Beyond the vendors, the situation with workers was also unpredictable, after more than 200 of them refused to leave the factory without getting back wages.
For the Feng Ping employees, the key issue is getting their six weeks of back pay plus one month of severance pay they believe they should receive under Chinese law for each year they've worked at the company.
But the offer from the liquidation committee, which consists of representatives of the company, the government and the landlord, was only to pay the back wages, which they argue is all that Chinese law requires in liquidation.
The workers began their protest after they received a settlement offer on Dec. 23 that included back pay but not severance, one worker said. They walked as a large group to the local government offices to ask for help and then tried to block the road in front of the Wal-Mart.
More than 40 workers were taken away by police, the worker said. Another source familiar with the situation confirmed that about 40 workers were arrested.
The worker added that it seemed that in the end, most of the workers remaining in the factory would accept the offer of back pay without severance.
Workers also said the timing of the closure meant they would not get their annual Chinese New Year bonus, which typically is one or two month's salary. The Chinese New Year will be in late January.
The workers also said that as the factory's situation worsened, some of them had taken pay cuts of between 400 and 800 Chinese yuan per month beginning in August and September, out of salaries that average about 3,000 yuan ($490) a month.
Workers interviewed at the factory said they were also angry about a statement in Feng Ping's Dec. 16 letter that accused many of them of looting the factory. Feng Ping's letter said that on Dec. 15, "270 workers loot the Feng Ping factory and take out everything they can carry."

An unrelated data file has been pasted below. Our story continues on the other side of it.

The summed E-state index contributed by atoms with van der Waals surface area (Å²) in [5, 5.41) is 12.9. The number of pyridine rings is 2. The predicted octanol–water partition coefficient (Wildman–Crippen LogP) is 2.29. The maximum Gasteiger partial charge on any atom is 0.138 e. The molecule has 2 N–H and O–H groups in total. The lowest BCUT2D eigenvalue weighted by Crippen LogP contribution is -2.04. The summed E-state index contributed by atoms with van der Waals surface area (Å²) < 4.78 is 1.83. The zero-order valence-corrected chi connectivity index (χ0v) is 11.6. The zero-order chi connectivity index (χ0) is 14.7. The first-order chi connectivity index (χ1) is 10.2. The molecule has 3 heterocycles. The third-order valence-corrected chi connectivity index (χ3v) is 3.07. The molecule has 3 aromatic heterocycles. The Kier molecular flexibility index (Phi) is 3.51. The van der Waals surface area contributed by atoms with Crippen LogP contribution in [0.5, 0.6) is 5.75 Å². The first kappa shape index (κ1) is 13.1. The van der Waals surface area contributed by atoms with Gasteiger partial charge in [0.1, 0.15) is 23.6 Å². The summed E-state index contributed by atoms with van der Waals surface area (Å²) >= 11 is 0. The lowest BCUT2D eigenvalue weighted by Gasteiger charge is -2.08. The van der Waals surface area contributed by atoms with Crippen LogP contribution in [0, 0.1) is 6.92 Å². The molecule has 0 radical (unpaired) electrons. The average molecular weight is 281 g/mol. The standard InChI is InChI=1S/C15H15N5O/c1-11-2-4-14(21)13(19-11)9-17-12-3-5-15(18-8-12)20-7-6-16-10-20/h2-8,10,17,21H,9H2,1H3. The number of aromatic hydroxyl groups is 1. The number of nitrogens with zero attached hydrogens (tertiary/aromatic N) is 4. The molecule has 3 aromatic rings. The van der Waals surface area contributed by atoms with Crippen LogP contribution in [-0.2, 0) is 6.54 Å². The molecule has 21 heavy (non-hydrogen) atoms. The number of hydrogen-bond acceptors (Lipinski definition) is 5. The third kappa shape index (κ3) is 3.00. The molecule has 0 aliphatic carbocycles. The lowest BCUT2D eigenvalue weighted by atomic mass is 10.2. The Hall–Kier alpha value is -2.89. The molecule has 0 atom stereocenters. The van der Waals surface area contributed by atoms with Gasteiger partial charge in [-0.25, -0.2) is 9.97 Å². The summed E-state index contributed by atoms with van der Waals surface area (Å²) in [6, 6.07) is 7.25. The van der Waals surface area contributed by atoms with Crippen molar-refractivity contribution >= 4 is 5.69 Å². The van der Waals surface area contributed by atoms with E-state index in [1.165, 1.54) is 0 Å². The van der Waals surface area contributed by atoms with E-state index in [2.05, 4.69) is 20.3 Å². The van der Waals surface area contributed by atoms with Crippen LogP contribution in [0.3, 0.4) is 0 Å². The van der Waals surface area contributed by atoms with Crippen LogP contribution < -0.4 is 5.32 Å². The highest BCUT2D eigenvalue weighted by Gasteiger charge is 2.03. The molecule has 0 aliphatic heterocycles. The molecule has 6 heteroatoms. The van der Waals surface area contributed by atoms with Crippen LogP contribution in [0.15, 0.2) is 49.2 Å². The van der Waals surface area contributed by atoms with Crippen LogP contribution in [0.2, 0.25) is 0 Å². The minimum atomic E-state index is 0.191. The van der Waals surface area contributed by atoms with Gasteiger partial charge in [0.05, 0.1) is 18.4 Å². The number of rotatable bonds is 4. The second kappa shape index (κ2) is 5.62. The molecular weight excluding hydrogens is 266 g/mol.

But several workers said that mid-level management removed computers and other equipment, and pointedly insisted in interviews that rank-and-file workers did not loot or steal.
Fiocchi seemed to back away from that part of the Dec. 16 letter, saying that he learned a few days after the letter that it was mid-level managers who removed computers, televisions and other items from Feng Ping, and not the vast majority of workers: "The lower level workers did not take a damn thing."
Feng Ping's bankruptcy has set off a scramble to get access to the molds, with one competitor of Feng Ping, Jade Group International LLC, based in Zhongshan, China, issuing a blanket email through a trade association in the United States offering to help companies secure molds stuck in the Feng Ping factory.
But that prompted a retort from Fiocchi, who said that it would drive up the cost of recovering molds and urged companies to allow the process to play out. Jade President Patrick Smith declined to comment.
Until the troubles, the Feng Ping had seemed to enjoy a quick rise. Although it only started in 2008, the company had grown to several hundred employees. It adopted a high profile, with the brothers giving frequent interviews to trade press, including Plastics News.
They took a large booth at the NPE 2012 show in Orlando, Fla., hosted visits from U.S. government officials, and also garnered write-ups in Bloomberg News and a mention in a story in the Chicago Tribune.